PIKE COUNTY, Ky. (WYMT/WKYT) - Pike County is in the national spotlight thanks to an article published in The New York Times. Officials say this article is another example of how interest in the Hatfield and McCoy feud continues to grow.
It is no secret that since History Channel's mini-series Hatfields and McCoys aired, officials say tourism is booming in Pike County as the feud sites draw people's attention from all around the world.
City of Pikeville Tourism Director, Jesse Bowling says, "It has drawn national attention and worldwide attention, as in 2012 we saw visitors from seven different countries."
Tourist George Cortaz explains why he traveled all the way from the country of Lebanon to Eastern Kentucky, "I am a physician in Lebanon and I came here to visit because I was enthusiastic about the Hatfield and McCoy feud and I heard they found some artifacts here."
Now, the tourism the family feud attracts is featured in an article published in The New York Times. An author recently traveled with Reo Hatfield, one of the family members who signed the treaty in 2003 to end the feud, as he visited the sites.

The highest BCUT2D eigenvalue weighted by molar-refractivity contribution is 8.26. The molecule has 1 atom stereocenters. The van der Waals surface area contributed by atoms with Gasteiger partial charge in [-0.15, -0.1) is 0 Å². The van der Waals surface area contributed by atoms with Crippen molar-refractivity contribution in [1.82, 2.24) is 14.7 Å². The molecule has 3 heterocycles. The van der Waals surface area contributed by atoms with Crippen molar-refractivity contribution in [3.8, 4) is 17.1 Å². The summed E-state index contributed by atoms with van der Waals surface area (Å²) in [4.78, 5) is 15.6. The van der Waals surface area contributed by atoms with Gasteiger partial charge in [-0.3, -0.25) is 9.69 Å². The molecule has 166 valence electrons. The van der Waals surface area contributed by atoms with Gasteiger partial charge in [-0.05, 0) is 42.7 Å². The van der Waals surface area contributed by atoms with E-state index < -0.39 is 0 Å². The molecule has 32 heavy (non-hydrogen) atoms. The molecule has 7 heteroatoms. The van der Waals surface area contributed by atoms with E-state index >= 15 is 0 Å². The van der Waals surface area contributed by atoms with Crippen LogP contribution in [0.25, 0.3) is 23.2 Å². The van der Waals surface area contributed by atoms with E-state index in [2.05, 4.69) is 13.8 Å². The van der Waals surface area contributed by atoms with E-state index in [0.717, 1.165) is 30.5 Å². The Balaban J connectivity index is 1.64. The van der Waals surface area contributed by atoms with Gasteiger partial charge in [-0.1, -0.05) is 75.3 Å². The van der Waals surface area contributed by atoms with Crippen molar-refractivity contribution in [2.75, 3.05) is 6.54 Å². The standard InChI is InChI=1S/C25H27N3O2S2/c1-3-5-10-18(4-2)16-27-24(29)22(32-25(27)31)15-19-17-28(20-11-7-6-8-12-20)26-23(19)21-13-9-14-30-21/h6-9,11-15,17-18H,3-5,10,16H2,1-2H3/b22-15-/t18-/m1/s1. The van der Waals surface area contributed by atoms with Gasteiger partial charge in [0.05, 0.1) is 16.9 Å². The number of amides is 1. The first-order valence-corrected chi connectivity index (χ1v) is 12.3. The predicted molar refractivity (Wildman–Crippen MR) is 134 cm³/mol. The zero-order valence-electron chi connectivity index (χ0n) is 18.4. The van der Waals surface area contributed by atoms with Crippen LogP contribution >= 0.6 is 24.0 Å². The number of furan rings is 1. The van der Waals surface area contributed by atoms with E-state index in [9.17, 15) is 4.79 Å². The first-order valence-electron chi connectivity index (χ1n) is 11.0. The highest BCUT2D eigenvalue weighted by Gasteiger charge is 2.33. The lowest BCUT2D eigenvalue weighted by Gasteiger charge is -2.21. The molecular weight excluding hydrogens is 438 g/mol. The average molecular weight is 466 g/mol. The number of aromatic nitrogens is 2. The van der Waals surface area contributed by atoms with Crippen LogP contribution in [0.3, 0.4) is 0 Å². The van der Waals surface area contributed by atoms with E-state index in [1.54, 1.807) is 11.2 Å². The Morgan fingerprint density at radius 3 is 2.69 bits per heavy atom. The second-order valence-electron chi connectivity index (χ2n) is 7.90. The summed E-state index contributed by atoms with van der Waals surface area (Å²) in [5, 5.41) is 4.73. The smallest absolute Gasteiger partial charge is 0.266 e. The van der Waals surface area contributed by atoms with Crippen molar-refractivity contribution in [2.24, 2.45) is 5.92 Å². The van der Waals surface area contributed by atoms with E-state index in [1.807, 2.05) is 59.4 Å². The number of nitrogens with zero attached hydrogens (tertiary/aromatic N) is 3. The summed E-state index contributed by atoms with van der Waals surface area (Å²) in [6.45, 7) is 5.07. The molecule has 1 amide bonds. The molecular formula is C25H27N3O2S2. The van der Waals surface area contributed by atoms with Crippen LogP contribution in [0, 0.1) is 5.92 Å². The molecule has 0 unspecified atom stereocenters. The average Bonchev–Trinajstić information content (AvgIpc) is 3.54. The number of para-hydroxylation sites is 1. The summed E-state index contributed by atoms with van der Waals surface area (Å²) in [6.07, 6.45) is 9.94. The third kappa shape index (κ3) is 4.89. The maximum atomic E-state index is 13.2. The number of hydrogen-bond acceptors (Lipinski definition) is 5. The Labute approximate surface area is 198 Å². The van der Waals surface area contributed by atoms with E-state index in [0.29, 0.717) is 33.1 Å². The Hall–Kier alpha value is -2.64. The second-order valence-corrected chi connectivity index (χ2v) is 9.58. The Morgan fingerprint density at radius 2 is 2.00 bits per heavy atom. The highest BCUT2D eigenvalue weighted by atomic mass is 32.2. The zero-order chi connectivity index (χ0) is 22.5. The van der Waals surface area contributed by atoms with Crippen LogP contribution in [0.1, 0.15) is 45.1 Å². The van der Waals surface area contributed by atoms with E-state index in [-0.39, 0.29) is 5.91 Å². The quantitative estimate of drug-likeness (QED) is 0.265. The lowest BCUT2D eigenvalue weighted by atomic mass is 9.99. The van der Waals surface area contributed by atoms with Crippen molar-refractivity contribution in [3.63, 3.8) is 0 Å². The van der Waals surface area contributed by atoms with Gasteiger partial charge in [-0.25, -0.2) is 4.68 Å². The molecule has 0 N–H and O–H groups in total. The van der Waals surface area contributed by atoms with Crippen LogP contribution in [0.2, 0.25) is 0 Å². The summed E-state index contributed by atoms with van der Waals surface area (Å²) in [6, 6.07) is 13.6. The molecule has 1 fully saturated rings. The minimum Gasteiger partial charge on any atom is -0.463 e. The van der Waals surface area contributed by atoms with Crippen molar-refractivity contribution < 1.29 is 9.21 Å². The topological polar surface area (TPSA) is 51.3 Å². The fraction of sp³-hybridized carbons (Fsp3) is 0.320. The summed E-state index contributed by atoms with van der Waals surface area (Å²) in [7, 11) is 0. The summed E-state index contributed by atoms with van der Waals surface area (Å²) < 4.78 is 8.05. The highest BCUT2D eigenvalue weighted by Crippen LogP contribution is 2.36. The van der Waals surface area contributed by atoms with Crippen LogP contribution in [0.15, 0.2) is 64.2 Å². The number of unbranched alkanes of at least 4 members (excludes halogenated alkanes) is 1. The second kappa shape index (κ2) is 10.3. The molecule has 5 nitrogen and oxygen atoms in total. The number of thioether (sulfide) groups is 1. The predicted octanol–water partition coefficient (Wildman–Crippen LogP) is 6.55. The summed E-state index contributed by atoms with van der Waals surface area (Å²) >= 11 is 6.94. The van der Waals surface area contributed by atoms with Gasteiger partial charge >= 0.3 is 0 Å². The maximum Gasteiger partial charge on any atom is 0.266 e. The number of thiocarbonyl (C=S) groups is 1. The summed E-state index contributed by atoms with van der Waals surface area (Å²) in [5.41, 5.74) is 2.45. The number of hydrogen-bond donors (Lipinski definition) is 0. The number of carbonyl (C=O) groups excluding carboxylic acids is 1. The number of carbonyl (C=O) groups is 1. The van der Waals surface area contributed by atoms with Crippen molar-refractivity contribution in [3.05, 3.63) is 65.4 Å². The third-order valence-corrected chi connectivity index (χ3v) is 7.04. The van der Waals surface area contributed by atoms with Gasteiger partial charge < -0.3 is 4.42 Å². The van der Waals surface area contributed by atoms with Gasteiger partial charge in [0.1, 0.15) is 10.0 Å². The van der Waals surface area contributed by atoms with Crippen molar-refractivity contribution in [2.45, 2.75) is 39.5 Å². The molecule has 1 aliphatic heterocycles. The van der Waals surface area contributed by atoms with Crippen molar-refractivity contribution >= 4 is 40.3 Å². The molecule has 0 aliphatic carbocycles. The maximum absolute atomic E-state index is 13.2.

Bowling says, "This article is just another piece of information that is going to help promote the Hatfield and McCoy feud. We greatly appreciate Mr. Hatfield taking his time and coming down to view the sites. Him being the one that signed the treaty in 2003 means a great deal to us, to the city, and to the county."
Officials say the key to the continuing growth of tourism is the partnership between the city and county to promote the feud, including getting more archeological digs to feud sites.
Pike County Judge Executive Wayne T. Rutherford says, "It is history, it is something we are required to do, it is economic development, tourism, and we are going to do everything we can to promote the Hatfield and McCoy in Pike County, Kentucky."